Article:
Format

Send to

Choose Destination
Nature. 2006 Apr 13;440(7086):954-8.

The reversibility of mitotic exit in vertebrate cells.

Author information

1
Program in Molecular, Cell and Developmental Biology, Oklahoma Medical Research Foundation, 825 NE 13th Street, Oklahoma City, Oklahoma 73104, USA.

Abstract

A guiding hypothesis for cell-cycle regulation asserts that regulated proteolysis constrains the directionality of certain cell-cycle transitions. Here we test this hypothesis for mitotic exit, which is regulated by degradation of the cyclin-dependent kinase 1 (Cdk1) activator, cyclin B. Application of chemical Cdk1 inhibitors to cells in mitosis induces cytokinesis and other normal aspects of mitotic exit, including cyclin B degradation. However, chromatid segregation fails, resulting in entrapment of chromatin in the midbody. If cyclin B degradation is blocked with a proteasome inhibitor or by expression of non-degradable cyclin B, Cdk inhibitors will nonetheless induce mitotic exit and cytokinesis. However, if after mitotic exit, the Cdk1 inhibitor is washed free from cells in which cyclin B degradation is blocked, the cells can revert back to M phase. This reversal is characterized by chromosome recondensation, nuclear envelope breakdown, assembly of microtubules into a mitotic spindle, and in most cases, dissolution of the midbody, reopening of the cleavage furrow, and realignment of chromosomes at the metaphase plate. These findings demonstrate that proteasome-dependent degradation of cyclin B provides directionality for the M phase to G1 transition.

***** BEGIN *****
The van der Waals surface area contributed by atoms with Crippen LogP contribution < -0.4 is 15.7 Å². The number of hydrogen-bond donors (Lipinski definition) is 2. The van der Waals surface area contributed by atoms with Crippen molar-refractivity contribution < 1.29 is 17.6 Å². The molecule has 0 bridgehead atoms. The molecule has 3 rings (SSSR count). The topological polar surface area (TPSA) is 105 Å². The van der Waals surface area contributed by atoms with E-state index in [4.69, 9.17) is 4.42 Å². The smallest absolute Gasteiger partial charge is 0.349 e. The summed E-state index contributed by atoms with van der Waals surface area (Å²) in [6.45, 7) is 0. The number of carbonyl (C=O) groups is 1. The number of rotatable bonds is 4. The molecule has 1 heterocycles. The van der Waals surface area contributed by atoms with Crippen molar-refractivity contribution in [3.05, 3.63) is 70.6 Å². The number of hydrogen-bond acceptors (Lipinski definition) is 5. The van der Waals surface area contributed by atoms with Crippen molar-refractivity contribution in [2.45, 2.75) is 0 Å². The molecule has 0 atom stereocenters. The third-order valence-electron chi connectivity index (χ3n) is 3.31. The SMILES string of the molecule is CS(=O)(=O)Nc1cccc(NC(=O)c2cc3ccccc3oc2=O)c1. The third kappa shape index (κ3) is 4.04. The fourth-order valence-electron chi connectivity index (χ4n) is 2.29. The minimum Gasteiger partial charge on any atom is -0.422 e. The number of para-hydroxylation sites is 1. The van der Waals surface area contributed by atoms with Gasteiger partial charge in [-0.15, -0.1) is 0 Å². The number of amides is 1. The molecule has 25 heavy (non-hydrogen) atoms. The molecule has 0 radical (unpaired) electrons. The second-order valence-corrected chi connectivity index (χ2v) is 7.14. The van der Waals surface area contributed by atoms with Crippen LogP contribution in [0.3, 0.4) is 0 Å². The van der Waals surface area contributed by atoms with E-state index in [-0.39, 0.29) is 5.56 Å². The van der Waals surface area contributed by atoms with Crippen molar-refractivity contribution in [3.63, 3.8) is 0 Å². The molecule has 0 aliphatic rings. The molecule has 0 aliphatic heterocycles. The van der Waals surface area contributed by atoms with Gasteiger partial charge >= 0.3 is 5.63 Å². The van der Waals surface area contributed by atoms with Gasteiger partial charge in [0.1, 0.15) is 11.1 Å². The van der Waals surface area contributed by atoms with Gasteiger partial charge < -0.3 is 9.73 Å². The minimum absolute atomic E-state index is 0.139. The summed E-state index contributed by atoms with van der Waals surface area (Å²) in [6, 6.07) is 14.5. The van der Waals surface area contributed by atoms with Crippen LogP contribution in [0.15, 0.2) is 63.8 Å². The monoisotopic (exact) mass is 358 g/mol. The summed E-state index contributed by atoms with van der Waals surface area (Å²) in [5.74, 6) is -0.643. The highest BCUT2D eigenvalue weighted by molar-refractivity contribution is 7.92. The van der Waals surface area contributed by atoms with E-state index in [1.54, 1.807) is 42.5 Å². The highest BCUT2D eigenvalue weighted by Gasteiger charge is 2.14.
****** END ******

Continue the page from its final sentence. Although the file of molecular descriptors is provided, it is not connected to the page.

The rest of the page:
PMID:
16612388
PMCID:
PMC1513549
DOI:
10.1038/nature04652
[Indexed for MEDLINE]
Free PMC Article

Supplemental Content

Full text links

Icon for Nature Publishing Group Icon for PubMed Central
Loading ...
Support Center